To Brigadier General Anthony Wayne
West Point Sept. 21st 
I have recievd the inclos⟨ed repre⟩sentation of some violences said to be commited in your corps against Young Gecock an inhabitant and a child of the Widow Garrison1—By a verbal state of the affair more intelligible than the written one, I understand that some men of the light Infantry had made a practice of plundering the farms of the complainants—that a party of these marauders was discovered in this business on the night of the 9th instant and fired upon by Gecock, which having occasioned an alarm, he was seized and carried down to the light infantry underwent a summary trial and receivd fifty lashes—that Majr McCormuck went the same night to the house [of] the Widow Garrison ill treated the whole family and wounded one of her Children in the thigh with his sword.
This if true would be an irregularity of so serious a nature and the people are so clear and positive in their story that I think it my duty to bring the Major to trial and have directed the Adjutant Genl to arrest him for the purpose.
I shall be oblig’d to you to let me know fully the circumstances of the treatment of Young Gecocks so far as they have fallen within your knowlege.2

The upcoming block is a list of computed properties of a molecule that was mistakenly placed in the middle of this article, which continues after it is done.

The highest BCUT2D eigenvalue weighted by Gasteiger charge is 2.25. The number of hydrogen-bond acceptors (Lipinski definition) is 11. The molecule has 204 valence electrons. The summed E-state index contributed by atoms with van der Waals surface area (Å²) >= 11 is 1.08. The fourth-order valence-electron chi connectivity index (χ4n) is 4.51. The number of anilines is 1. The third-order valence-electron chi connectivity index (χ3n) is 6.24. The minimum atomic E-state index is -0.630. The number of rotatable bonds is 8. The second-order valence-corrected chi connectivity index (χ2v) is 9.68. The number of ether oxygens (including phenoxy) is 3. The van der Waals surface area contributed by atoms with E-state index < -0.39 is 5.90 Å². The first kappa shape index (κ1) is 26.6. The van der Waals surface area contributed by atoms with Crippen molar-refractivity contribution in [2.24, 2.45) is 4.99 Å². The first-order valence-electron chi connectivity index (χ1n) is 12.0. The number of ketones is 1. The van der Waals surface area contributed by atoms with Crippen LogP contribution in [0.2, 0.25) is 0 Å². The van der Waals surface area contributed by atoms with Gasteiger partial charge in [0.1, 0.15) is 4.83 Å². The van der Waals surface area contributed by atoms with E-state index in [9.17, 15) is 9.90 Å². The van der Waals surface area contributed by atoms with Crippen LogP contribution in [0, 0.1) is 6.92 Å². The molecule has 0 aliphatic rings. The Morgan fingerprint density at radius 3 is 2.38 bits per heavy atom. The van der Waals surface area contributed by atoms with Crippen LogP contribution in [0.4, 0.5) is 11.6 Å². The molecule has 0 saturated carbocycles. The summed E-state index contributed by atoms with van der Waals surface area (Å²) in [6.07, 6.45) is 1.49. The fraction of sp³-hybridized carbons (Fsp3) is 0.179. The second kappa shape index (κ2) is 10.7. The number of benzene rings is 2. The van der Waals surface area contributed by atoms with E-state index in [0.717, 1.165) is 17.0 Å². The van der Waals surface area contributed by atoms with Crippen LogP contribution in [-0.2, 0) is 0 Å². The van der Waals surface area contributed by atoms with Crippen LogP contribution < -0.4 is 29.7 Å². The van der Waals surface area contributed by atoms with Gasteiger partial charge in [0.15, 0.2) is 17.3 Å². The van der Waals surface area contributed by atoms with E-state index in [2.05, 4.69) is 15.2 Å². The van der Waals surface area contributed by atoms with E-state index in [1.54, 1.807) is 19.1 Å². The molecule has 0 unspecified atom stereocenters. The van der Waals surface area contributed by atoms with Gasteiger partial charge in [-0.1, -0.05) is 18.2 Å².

I have it so much at heart to prevent ⟨eve⟩ry species of Outrages to the inhabitants, ⟨tha⟩t I feel sensibly chagarined whenever any thing of that complexion comes before me. With great regard I am Dr Sir Your most Obedt Servt
LS, in George Augustine Washington’s writing, PHi: Wayne Papers; Df, DLC:GW; Varick transcript, DLC:GW. GW signed the cover of the LS.
On this date, in response to a letter from Wayne which has not been found, GW wrote a second letter to Wayne from headquarters at West Point: “Your letter of yesterday evening came to hand late last night with its inclosure from Lord Stirling, which I return. I have nothing in particular to recommend” (LS, in James McHenry’s writing, PHi: Wayne Papers). The enclosure from Major General Stirling has not been identified.
1. The enclosure has not been identified. “Widow Garrison” may have been the widow of Beverly Garrison, whose son, of the same name, Benson J. Lossing later described as living “near the north end of Lake Sinnipink” close to Fort Montgomery, New York. Lossing describes the elder Beverly Garrison as a “wagon-master at Fort Montgomery” who was captured in 1777, and as a friend of Beverly Robinson (Lossing, Pictorial Field-Book, description begins Benson J. Lossing. The Pictorial Field-Book of the Revolution; or, Illustrations, by Pen and Pencil, of the History, Biography, Scenery, Relics, and Traditions of the War for Independence. 2 vols. New York, 1851–52. description ends 2:163-164).